A radio transceiver, referred to in a cellular communication system as a cellular radiotelephone or, more simply, a cellular phone, positioned at any location within the coverage area of the cellular communication system, is able to communicate with a user of the conventional, wireline, telephonic network by way of a base station. Modulated carrier signals generated by the radiotelephone are transmitted to a base station, and modulated carrier signals generated by the base station are transmitted to the radiotelephone, thereby to effectuate two-way communication therebetween. (A signal received by a base station is then transmitted to a desired location of a conventional, wireline network by conventional telephony techniques. And, signals generated at a location of the wireline network are transmitted to a base station by conventional telephony techniques, thereafter to be transmitted to the radiotelephone by the base station.)
Increased usage of cellular communication systems has resulted, in some instances, in the full utilization of every available transmission channel of the frequency band allocated for cellular radiotelephone communication. As a result, various ideas have been proposed to utilize more efficiently the frequency band allocated for radiotelephone communications. By more efficiently utilizing the frequency band allocated for radiotelephone communication, the transmission capacity of an existing, cellular communication system may be increased.
The transmission capacity of the cellular communication system may be increased by minimizing the modulation spectrum of the modulated signal transmitted by a transmitter to permit thereby a greater number of modulated signals to be transmitted simultaneously. Additionally, by minimizing the amount of time required to transmit a modulated signal, a greater number of modulated signals may be sequentially transmitted.
By converting a communication signal into discrete form prior to transmission thereof, thereby to form a digital code, the resultant modulated signal is typically of a smaller modulation spectrum than a corresponding modulated signal comprised of a communication signal that has not been converted into discrete form. Additionally, when the communication signal is converted into discrete form prior to modulation thereof, the resultant, modulated signal may be transmitted in short bursts, and more than one modulated signal may be transmitted sequentially upon a single transmission channel.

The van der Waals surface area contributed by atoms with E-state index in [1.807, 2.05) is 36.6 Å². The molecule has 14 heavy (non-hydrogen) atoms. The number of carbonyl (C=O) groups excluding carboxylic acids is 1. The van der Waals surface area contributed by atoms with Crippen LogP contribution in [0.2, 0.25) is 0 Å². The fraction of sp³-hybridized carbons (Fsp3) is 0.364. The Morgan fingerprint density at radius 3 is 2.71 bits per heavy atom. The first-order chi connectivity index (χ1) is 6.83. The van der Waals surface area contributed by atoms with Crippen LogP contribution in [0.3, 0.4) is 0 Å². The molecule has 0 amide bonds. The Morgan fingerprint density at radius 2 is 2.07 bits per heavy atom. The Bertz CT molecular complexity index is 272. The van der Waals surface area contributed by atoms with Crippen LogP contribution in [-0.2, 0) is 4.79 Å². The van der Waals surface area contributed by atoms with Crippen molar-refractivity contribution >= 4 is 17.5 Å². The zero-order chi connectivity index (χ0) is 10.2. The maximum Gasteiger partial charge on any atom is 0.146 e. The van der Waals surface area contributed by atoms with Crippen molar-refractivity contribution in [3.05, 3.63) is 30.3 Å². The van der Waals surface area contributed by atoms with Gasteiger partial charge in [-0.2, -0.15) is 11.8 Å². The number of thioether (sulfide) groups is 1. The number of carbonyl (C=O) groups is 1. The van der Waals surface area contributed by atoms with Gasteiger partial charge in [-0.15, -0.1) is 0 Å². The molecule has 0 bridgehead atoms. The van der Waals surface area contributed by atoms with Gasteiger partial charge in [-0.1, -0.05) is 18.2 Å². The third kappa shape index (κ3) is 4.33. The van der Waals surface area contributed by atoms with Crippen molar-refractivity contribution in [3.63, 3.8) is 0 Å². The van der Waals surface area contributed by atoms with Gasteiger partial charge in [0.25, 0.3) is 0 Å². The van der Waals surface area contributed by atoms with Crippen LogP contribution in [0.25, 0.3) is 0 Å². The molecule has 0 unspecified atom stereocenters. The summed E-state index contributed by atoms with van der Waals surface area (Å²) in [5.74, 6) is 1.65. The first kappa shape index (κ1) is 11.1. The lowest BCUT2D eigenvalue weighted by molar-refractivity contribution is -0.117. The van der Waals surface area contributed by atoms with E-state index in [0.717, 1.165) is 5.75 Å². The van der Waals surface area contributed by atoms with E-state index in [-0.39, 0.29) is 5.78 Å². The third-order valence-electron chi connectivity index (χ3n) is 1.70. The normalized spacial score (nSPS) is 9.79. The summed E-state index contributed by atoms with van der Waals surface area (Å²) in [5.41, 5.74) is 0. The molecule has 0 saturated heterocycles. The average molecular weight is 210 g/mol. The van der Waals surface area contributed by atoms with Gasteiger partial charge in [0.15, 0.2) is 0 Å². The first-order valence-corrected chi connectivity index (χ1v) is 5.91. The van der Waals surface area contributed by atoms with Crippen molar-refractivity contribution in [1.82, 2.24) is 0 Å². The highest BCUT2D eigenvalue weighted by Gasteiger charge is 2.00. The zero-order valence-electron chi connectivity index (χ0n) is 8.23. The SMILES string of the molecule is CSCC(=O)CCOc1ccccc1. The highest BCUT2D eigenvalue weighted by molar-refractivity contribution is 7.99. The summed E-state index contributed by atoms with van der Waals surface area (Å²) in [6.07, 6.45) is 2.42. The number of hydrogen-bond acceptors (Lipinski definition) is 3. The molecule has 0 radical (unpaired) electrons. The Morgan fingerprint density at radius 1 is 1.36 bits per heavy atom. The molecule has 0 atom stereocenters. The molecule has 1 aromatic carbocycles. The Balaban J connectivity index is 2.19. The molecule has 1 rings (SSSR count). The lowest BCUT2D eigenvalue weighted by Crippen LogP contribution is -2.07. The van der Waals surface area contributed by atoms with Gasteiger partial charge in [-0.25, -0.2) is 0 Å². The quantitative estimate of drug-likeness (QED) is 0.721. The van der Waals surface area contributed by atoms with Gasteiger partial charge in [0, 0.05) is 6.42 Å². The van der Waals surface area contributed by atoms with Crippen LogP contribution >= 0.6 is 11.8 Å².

A transmitter which converts the communication signal into discrete form converts the communication signal into a digital code which is modulated and then transmitted upon the communication channel.
While, ideally, the signal received by the receiver is identical with that of the signal transmitted by the transmitter, the signal actually received by the receiver is not a single signal but rather the summation of signals transmitted thereto by differing paths. While one or more shortest-distance paths interconnect the transmitter and the receiver, a multiplicity of other signal paths also interconnect the transmitter and the receiver. For instance, the signal transmitted by the transmitter may be reflected off of both man-made or natural objects prior to reception by the receiver and signals transmitted upon such paths are received by the receiver, delayed in time relative to signals transmitted upon the shortest-distance paths. Because of such multiplicity of transmission paths, an actual communication channel is oftentimes referred to as a multipath channel and the signal received by the receiver is, hence, a summation of the plurality of signals transmitted thereto along the multiplicity of transmission paths. Because signals transmitted along other than the shortest-distance transmission paths arrive at the receiver delayed in time relative to the signal transmitted along the shortest-distance transmission path late-arriving signals interfere with previously-arrived signals. When the signal transmitted by the transmitter comprises the modulated, digital code, such interference is referred to as intersymbol interference. When such intersymbol interference is significant, the signal actually transmitted by the transmitter cannot be recreated by the receiver.
Receivers have been constructed which have two or more spaced-apart antennas for receiving signals transmitted thereto. The signals received at one or the other of the two or more spaced-apart antennas is utilized by circuitry of the receiver to recreate the signal actually transmitted by the transmitter. The antennas are positioned in relative orientations (such as, in a two-antenna configuration, in a mutually-orthogonal orientation) such that when a signal received at one of the antennas includes significant interference or is weak, a signal received at another of the antennas includes, typically, a lesser amount of interference or is of a greater strength. When two or more antennas are configured in such manner, the antennas are referred to as being in diversity (or, diversity antennas), and a receiver including such antennas configured in diversity are referred to as diversity receivers. And, transceivers including such antennas are referred to as diversity transceivers.